Awareness of that subtle tug between different consciousness within is what precipitates enlightenment. In this sense mood and emotion are equivalent to the Buddhist conceptualization of “thought”. To control one’s mind; one’s thinking, is to recognize the tugs which blossom into desires and aversions. Before deciding whether or not one believes this, its important to remember that a belief is necessarily involuntary.
* functionalism is a theory of mind whose core idea is that mental states (beliefs, desires, emotions) are constituted solely by their functional role – that is, their causal relations to other mental states, sensory inputs and behavioral outputs. Is a mental state equivalent to a state in Newtonian physics? If so, is it illusory in the way Lee Smolin describes a Frozen Moment? Or is a mental state a proclivity? I’m just asking.
*In the 17th century people didn’t distinguish between heat and temperature. They might look at a brick heated in a certain fire for a certain length of time and they’d see how much ice it melted in a certain period. By that test some substances were hotter than others, but when tested with thermometers other substances were hotter.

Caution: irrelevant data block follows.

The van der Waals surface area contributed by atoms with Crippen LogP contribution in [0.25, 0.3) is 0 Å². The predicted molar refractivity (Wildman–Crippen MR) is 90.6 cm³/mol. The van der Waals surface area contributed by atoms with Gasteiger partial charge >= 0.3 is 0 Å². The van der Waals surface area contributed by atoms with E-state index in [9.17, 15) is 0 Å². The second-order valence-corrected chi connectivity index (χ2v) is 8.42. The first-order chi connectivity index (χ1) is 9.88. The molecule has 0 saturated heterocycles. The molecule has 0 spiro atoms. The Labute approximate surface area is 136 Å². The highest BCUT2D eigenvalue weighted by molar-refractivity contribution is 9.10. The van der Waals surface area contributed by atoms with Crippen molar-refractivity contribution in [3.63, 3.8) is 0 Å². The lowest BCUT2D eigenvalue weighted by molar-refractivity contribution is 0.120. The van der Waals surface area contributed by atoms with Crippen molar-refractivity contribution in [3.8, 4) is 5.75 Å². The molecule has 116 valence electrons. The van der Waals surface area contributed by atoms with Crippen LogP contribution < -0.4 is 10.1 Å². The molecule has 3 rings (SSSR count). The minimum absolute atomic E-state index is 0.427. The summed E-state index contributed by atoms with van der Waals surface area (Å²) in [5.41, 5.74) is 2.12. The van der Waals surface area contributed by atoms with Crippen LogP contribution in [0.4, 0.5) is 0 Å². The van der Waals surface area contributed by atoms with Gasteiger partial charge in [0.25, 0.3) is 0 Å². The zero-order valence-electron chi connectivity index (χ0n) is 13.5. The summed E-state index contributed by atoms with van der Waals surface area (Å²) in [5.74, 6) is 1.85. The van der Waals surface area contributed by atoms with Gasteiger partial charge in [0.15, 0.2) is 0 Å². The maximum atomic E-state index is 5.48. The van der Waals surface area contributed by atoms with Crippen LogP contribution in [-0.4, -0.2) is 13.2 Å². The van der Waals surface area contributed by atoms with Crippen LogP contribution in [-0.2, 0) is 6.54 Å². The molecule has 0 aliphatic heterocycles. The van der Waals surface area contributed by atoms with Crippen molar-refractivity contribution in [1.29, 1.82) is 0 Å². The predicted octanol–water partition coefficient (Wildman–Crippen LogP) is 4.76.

*Phenomenology, of course, is the study of how we experience the world on a subjective level: we all call the color red red, but do we all see the same red as we say red?
*”Free will” can mean that I’m the author of my actions in a way that is not explicable by science or it can mean that I simply could have done something different. Personally, I’d say that free will is somewhere between the two. The influences on my decision are so myriad and numerous that free will is more of an emergent property.
* I just found out that “procrustean” means producing or designed to produce strict conformity by ruthless or arbitrary means. I estimate that 78% of the world’s problems would be solved if the underlying sentiments that required the coinage of the word procrustean were eradicated.
*Shame is a social condition and form of social control consisting of an emotional state stemming from the awareness of having acted inappropriately. Shame differs from embarrassment insofar as it doesn’t necessarily involve public humiliation. Also, shame is a response to actions that are morally wrong, whereas embarrassment can arise from morally neutral actions that are – or are expected to be – socially unacceptable. In shame-based cultures the social consequences of “getting caught” are more important than the individual feelings, whereas “guilt-based” cultures emphasize exactly those individual feelings.
* I am not an idiot. I am a person who suffers from idiocy. No one knows what its like to deal with crippling bouts of idiocy while trying to lead a normal life.
*True patriotism as less to do with defending one’s country than with making it worth defending.